Nick Ville reflects on the “engine room” of developing STP/ICS partnerships, their fragility and why they are too important not to be properly resourced
Sustainability and transformation partnership and integrated care system partnership working is an odd thing. Very quickly, you are working in a space that is entirely outside of the job description you were originally employed to do.
This requires leaders and committed public servants who can rise to the challenge. People who believe they can make a real impact on our local communities by working differently together.
Senior programme directors
However, as important as those leaders are there is another group of people who really make partnerships work as well. STP/ICS senior programme directors, who the NHS Confederation is providing ongoing support to, are described as the “engine room” of partnership working.
They might include an energetic programme management director, a strong communications and engagement role, a finance specialist, a PMO lead and a range of other people committed by the partnership in support of whole system working.
While the values and behaviours of the partnership leadership team are important, this “engine room” is the resource that does much of the actual work in those early stages. Staff develop a unique set of system working skills around stakeholder engagement and influencing that we’d normally expect to find in more senior roles.
Without reasonable investment in this team, we are backing the horse of place based working without giving local partnerships the resources they need to do the job
They develop knowledge of the patch, of the key issues that the partnership faces and needs to address. They need to be nimble and responsive, and happy to change direction and strategy quickly when things go wrong to keep the partnership moving forward.
Most importantly they develop the personal relationships and trust across all sectors of the partnership that is essential to collaborative working.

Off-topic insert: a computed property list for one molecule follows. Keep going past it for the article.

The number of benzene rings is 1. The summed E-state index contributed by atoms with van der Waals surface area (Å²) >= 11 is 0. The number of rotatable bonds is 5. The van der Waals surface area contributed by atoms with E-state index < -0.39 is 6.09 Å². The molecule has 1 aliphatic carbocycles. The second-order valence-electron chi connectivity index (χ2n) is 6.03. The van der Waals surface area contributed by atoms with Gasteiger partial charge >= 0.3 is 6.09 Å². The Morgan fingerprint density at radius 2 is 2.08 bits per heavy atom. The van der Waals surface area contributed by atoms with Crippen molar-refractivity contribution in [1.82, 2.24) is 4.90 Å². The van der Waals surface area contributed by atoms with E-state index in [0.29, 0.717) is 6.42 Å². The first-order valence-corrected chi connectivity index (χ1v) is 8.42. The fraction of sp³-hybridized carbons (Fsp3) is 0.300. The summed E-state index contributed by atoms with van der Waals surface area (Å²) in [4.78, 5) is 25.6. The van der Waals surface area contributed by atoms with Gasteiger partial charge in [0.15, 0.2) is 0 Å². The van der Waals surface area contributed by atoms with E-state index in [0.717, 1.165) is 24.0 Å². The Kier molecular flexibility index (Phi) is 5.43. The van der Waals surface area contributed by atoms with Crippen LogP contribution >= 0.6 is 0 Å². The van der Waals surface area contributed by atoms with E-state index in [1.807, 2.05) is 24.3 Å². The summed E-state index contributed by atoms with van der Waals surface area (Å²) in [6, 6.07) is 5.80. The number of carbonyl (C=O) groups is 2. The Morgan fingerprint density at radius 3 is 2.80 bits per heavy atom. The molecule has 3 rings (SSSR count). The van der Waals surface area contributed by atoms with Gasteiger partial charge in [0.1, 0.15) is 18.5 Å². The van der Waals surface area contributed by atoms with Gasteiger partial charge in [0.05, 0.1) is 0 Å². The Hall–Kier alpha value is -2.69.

This group of people, critical to the development of partnership working, take a huge career risk in coming to work in this way. It’s much safer to take a traditional role in a trust with a clinical commissioning group or regulator and there is little or no traditional career path associated with partnership roles.
Employment contracts are often piecemeal, with 12 or 24 months placements common. The Confederation has spoken to one senior leader, for example, who had worked in limbo out of contract for several weeks whilst the whole system scrabbled round to fund his post.
This is no way to resource a set of roles that are so critical to our overall strategy.
There is a disconnect, then, between the importance of these roles to the NHS long-term plan’s ambition for whole system population health partnership working, and where we are currently putting our investment.
In established partnerships, it may be that their importance is being recognised and funding is made available from across the system in support of the “engine room”.
Even in these systems, however, we know that ICS leaders are concerned about the potential loss of acquired system knowledge, trust and relationships from their core teams as each year they are faced with funding uncertainty.
Less developed partnerships, meanwhile, are stuck in a chicken and egg situation: behind the curve of ICS development, without the relationships, investment and momentum that comes with success but targeted with challenging five year planning requirements that they will need to sell hard to local stakeholders.
In these environments, this core “engine room” is just too important a resource and needs proper investment. If our strategy is based around place based whole system working, then creating stability for the core group of people who have the knowledge, skills, relationships and system knowledge to facilitate partnership working is essential.
Without reasonable investment in this team, we are backing the horse of place based working without giving local partnerships the resources they need to do the job.